Real estate firm beats 2020 energy use targets - Smart Energy Decisions

Commercial, Demand Management, Energy Efficiency  -  June 26, 2017

Real estate firm beats 2020 energy use targets

Shorenstein Properties LLC announced June 22 that it hit its 2020 energy use reduction targets four years ahead of schedule.

The San Francisco-based real estate firm’s goals of reducing its energy use and greenhouse gas emissions by 20%, respectively, compared to its 2008 levels, was targeted for 2020, but it achieved both in 2016, according to the company’s sustainability report.

Shorenstein Properties estimates that the reduction of energy use is saving $6.5 million in energy expenses per year.

Shorenstein's historic revitalization and renovation of an old Ford factory in Los Angeles, Calif., serves as one example of its efforts. Highlighted as a case study within its sustainability report, the vacant four-acre warehouse site in the L.A. Arts District was turned into office space.

The overhaul project included the installation of car charging stations, restoration of the building’s exterior and skylight repairs to add natural light to the facility. In May 2017, the project achieved LEED Gold certification. The company has achieved LEED certification from the U.S. Green Building Council for a total of 23 million square feet worth of office properties, according to its sustainability report.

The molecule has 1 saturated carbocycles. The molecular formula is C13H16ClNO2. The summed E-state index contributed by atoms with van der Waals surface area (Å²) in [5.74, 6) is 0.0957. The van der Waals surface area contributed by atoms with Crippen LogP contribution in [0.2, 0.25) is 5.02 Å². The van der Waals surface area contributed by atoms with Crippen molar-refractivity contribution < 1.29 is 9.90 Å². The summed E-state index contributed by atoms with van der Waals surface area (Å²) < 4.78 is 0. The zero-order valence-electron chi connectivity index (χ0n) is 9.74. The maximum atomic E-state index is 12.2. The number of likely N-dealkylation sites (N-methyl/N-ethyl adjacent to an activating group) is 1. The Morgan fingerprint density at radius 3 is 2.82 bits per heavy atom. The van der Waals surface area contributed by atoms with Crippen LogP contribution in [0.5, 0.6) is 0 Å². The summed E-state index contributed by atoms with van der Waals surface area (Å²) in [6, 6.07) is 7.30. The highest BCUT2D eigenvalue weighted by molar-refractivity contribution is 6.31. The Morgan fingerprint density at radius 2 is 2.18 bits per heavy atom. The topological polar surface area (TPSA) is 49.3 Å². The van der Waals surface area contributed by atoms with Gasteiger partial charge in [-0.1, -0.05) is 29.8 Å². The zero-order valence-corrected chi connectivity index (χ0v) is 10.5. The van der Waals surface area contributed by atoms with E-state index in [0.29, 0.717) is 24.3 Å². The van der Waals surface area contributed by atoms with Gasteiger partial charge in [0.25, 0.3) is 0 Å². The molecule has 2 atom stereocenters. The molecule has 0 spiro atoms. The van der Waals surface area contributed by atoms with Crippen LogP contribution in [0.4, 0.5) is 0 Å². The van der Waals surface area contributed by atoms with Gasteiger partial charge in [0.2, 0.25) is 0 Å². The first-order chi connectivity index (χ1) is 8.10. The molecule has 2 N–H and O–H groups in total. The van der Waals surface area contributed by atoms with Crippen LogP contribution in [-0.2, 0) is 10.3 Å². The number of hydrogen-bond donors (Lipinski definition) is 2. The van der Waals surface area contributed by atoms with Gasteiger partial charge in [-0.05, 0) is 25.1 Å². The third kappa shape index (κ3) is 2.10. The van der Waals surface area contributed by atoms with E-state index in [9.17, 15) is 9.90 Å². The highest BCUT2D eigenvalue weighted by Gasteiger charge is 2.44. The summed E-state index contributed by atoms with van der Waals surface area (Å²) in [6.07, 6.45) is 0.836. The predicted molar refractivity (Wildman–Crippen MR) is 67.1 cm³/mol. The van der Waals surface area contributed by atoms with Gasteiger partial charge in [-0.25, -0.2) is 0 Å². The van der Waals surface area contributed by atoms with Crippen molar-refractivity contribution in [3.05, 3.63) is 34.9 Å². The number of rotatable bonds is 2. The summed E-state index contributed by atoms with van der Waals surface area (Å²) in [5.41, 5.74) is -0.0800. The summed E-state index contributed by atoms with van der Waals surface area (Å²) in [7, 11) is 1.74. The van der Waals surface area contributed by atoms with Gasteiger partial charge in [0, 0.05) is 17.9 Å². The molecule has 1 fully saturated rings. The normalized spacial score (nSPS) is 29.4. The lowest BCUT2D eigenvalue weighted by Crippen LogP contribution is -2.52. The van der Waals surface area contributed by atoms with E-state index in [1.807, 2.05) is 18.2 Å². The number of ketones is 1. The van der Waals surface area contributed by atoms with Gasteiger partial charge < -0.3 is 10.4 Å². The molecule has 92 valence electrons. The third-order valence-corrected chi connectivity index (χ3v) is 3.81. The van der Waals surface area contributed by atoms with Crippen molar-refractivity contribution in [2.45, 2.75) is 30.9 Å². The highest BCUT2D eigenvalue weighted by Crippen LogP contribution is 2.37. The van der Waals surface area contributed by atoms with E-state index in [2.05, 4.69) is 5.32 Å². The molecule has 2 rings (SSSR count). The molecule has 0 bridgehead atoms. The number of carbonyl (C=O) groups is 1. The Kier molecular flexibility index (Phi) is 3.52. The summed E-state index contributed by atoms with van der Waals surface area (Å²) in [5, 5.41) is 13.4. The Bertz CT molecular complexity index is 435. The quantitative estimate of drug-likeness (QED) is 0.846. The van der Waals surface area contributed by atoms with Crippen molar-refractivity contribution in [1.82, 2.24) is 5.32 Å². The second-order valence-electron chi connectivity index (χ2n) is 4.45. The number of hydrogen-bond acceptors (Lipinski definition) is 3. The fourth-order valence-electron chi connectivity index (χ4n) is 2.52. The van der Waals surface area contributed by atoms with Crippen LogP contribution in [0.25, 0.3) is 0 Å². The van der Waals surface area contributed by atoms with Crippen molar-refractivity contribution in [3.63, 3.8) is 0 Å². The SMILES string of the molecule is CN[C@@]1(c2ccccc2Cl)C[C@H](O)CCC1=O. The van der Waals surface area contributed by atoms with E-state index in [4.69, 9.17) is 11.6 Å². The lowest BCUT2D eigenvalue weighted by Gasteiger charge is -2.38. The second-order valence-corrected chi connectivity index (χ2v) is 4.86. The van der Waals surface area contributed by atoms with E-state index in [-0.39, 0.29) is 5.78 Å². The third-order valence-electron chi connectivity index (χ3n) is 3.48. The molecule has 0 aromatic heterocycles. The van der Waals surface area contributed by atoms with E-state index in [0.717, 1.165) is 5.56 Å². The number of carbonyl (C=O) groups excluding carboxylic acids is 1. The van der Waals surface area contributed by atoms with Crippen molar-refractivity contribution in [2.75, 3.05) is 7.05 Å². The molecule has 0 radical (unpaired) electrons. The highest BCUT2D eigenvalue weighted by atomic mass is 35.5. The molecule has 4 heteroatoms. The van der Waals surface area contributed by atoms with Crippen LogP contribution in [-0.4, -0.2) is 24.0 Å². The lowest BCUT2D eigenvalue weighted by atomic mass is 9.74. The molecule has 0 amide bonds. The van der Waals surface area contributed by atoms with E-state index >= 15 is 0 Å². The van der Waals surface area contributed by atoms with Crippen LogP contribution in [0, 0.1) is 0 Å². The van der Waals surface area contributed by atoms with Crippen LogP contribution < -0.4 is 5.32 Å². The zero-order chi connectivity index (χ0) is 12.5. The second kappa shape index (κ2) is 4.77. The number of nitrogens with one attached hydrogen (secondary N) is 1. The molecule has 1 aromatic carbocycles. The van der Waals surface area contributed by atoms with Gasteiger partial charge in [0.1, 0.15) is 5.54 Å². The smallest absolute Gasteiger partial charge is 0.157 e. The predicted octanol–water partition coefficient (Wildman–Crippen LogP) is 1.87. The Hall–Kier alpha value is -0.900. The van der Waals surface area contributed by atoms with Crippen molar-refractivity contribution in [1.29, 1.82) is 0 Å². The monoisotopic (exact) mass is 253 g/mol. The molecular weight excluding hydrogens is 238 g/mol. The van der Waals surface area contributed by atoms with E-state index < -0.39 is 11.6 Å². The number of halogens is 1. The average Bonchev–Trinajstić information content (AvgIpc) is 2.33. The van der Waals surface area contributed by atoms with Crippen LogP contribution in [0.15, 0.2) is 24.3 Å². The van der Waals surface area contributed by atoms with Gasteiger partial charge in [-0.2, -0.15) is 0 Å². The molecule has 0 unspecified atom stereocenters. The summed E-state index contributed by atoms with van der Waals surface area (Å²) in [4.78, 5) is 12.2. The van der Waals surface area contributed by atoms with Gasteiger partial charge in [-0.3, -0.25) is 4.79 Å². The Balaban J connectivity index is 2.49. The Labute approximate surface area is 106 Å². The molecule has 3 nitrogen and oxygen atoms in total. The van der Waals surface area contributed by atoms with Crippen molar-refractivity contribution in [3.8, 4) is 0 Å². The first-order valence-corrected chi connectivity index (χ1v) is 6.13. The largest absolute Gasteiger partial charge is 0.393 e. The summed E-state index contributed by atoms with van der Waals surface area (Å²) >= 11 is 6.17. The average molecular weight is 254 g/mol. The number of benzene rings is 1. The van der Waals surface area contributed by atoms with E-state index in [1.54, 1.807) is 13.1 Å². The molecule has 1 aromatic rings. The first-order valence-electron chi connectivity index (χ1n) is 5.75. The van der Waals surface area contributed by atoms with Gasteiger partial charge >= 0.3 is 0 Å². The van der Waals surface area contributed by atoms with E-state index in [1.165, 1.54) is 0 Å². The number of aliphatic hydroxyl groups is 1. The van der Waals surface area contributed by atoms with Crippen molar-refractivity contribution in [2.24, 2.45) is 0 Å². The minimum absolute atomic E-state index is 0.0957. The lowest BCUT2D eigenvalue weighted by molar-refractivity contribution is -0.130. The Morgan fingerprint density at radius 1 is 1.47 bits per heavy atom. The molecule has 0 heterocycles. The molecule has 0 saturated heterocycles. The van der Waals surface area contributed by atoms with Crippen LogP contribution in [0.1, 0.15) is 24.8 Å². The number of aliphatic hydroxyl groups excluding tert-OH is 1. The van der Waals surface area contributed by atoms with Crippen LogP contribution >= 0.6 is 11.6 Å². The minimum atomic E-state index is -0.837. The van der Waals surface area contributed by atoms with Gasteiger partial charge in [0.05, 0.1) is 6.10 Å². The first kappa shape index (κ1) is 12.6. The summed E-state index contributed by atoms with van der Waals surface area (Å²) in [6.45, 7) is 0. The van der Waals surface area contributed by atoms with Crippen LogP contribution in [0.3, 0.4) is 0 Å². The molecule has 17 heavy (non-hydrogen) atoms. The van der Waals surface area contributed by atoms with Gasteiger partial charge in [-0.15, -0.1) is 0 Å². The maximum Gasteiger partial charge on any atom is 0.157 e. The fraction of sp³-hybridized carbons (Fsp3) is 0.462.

Another project focused on energy optimization occurred at the company’s Kruse Woods Corporate Park, a 20-building office campus in the Portland, Ore., area, resulted in annual energy savings of $75,000 and $10,000 in “strategic energy management” rebates from the Energy Trust of Oregon.

According to the report, Shorenstein completed a total of 43 energy and water efficiency projects in 2016, which are estimated to save $850,000 per year. It received utility rebate and incentive payments of $500,000, which resulted in a net project cost of $1.26 million.

“In total, these efficiency projects will achieve a payback period of 1.5 years and an [internal rate of return] of 64% over the expected useful life,” the report states.

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